The spirit of my people amazed me. We were packed into the mini bus like sardines. Nonetheless, we passengers entertained each other with songs and survival stories. We listened in silence to a woman telling how her entire family was forced into a house only to have it burned down by the rebels high on drugs while they were inside. She was the only survivor.

As I listened to the stories and songs, my anxieties rose in anticipation of seeing my brothers. The last time I saw them was in 1986, when leaving to join my fiancée in Durham. From letters, I also knew about their families. My oldest brother Bockarie had three children. Amara had six, Gbewah had nine. Kenie proudly had ten and Hawa, my sister, had one. When I saw Gbewah, I recognized him the moment he smiled. All of us have the same big smile. But he looked tired and thin. His wife Mariama and the children had just returned to the farm. Interestingly, I learned that deafness may be a genetic trait in my family. JuJu has a cousin who is also profoundly deaf.

Despite such overwhelming challenges, I tried in the smallest of ways to restore a few of our society’s traditional values with my family. I remembered, when I was a child, we used to eat from a single bowl according to our ages. Nostalgia forced me to suggest that we eat with our hands from the same bowl for old time’s sake. I remembered how our late mother made the five boys eat from a big congo pan and the four girls from another. Gbewah’s huge appetite was well represented by his enormous hand filled with rice. We teased him about his “kavae,” his huge appetite and he in turn, teased me about my huge head. Our joyous laughter was a healing relief and despite the sorrow that lined my way there, I knew I was home—home at last.

I thought too about the survival stories I had heard on the mini bus and wondered about what my own family had endured. The next day, Bockarie and Kenie joined us at Gbewah’s home for a family meeting. Traditionally, he or she who comes home asks for the news and so I did. Gbewah opened the meeting by calling on our ancestral spirits to join us and he thanked them for their guidance. “Thank you for coming home,” he then said to me. Gbewah connected the family to The Dead. There was complete silence in this traditional Naming of The Dead. Gbewah named family and members of the community close to us who had died in the war: our mother, Matta Gbateh, our brother Amara, our Aunt Jenneh. She had 15 children. Only two survived the war.

Our silence during the Naming of The Dead echoed far beyond the walls of Gbewah’s home. He finally broke the silence with a story: “Once upon a time,” he began, “a bad spirit came and turned the heads of the children against their own parents. With the help of guns and drugs coming in, the children fought amongst each other, ruled over the adults and took all the wealth for themselves. This rebel war was about diamonds, something for the strangers.”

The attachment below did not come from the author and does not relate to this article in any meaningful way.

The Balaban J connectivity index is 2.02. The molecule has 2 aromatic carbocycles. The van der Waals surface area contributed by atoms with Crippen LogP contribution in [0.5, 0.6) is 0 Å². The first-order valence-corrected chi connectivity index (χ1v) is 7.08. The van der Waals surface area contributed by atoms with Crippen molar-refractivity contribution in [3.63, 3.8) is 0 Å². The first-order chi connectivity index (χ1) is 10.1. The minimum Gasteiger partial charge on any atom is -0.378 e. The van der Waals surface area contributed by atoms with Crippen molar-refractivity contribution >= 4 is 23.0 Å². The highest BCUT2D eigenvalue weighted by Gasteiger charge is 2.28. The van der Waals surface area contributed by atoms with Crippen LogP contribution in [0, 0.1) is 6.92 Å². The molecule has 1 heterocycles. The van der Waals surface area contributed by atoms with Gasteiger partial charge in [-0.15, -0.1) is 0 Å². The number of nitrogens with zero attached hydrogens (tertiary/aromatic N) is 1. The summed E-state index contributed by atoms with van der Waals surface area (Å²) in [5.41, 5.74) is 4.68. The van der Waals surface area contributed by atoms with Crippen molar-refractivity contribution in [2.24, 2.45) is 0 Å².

Then my brother started naming other members of our once close-knit community who had died. Uncles, aunties, grandparents. That’s when I realized the seemingly irreparable gap in our generation. Yes, we are like baby birds that just lost their parents to the hawk. My journey home was about the faces and hearts of those who had called me from afar. Yes, the bushpeople, the farmers, the original wildcrafters. Seeing members of the community who raised me, people who loved me, I know what it means to be really loved. I know of growing coffee and cocoa and cultivating rice. This special way of life that even the colonial Englishman could not change. This is a way of life I inherited from my grandfather who told the colonizers that the ancestral land belongs to the families. It is a natural right.

While considering my country’s dilemma, I am reminded of Patricia Jones-Jackson’s book, “When Roots Die.” It is an account of how Africans, during the African Slave Trade, were cut off from their customs and heritage by little villains gone astray to enrich big villains far away. Similarly, the horrible war in Sierra Leone has disconnected the survivors and future generations of my people from the wisdom and precious traditions that can only descend from the elders.

Although I am far too young, inexperienced and imperfect to be an elder—and although I, too, am orphaned—I must and will try to participate in the massive healing on Sierra Leone’s hope-filled horizon. I am grateful to this community and this country for sheltering me and the sacred wealth my grandparents, my father and my mother entrusted to me. I am a living library and librarian in one. I am also grateful to my wise friends who held me back from running headlong into the fray all these years. I have shared our sacred teaching tales with thousands of children in the Triangle to show my gratitude to my adopted home and community. Let the healing continue for all of us.

In the noble words of my grandma, Nembutal, “the world is a spider web. A break in the web affects the whole.” Let us continue to tell our healing stories, to mend the web and to weave the children and each other back into a beautiful, diverse, just, compassionate and peaceful worldwide village.

—Braima Moiwai

Aller au sommaire de ce numéro de Tanbou/Tambour, Automne 2002